TheWineRambler "A German wine label is one of the things life's too short for" - Kingsley Amis



Weingärtner Esslingen, Esslinger Schenkenberg Blanc de Blanc, 2010

Posted by Julian 23 Aug 2011

Grower's cooperatives, in all fairness, are not the category of wine producers that one would look to for outstanding quality or individuality - neither in Germany nor anywhere else. In a way, though, they are more interesting in judging vintages and wine growing regions, because they tend to have somewhat more mixed grape material to work with, and usually cannot organize and motivate everybody to work extra hard and select more thoroughly to make up for weaker vintages, like individual wineries sometimes can. This makes winemaking technology more prominent - not something we wine snobs want to see as such, don't get me wrong, but looking for ever more characterful and expressively "natural" wines, you can loose track of the state of what the rest of us get to drink, other than resorting to supermarket brands. A bit like missing the fact that the chinese takeaway in your street has got much better under the new proprietor because you only ever eat at Gordon Ramsay's - if this clumsy analogy makes any sense.

It's summer in Swabia, tooIt's summer in Swabia, too

Anyway, I wasn't thinking anything nearly as coherent when friends from - wait for it - Esslingen presented me with this bottle of cooperatively made, multi-varietal white. It was more along the lines of "Bottle o' swabian wine. Yummy".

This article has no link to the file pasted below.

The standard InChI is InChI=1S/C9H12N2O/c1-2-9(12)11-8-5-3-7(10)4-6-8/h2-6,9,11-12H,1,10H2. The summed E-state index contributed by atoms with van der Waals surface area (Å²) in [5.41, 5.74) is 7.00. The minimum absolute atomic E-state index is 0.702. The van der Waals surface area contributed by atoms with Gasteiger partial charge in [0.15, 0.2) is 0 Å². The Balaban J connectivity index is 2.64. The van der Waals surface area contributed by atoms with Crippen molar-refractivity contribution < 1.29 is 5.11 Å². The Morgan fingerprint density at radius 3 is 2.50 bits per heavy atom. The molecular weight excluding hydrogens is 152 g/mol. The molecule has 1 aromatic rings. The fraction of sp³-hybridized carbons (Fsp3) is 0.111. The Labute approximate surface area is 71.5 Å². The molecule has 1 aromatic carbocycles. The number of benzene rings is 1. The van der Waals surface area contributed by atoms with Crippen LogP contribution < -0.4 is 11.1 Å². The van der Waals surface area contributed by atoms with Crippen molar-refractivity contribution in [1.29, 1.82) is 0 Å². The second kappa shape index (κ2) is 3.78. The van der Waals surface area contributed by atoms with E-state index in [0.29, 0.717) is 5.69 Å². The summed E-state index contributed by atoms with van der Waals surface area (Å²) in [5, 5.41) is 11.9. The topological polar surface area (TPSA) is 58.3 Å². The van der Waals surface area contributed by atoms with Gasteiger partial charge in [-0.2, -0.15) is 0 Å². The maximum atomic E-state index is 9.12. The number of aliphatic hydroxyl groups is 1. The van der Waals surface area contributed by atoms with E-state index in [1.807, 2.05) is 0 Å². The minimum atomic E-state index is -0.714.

Here's what I got:

Very light, greenish straw colour.

Smells a little vaguely, but quite appetisingly of green apples, limes, brown sugar and a bit of lemon balm. Not bad at all, especially as long as the wine is served very cold.

On the palate, some hints of yeast and traces of spice, but otherwise, hardly any body at all, a thin veneer of lemony fruit and a fairly short finish.The mouthfeel, overall, is not too inspiring, and would certainly have made me go for a 'serviceable' rating, nor would 'boring' even have seemed unduly harsh. But its nice fresh smell bails this wine out. Not one for intellectual musings or many years in the cellar (nor many months, let's not fool ourselves here), but nothing at all objectionable about a light and fruity summer that wine won't get in the way of conversation. And from Swabia, too.

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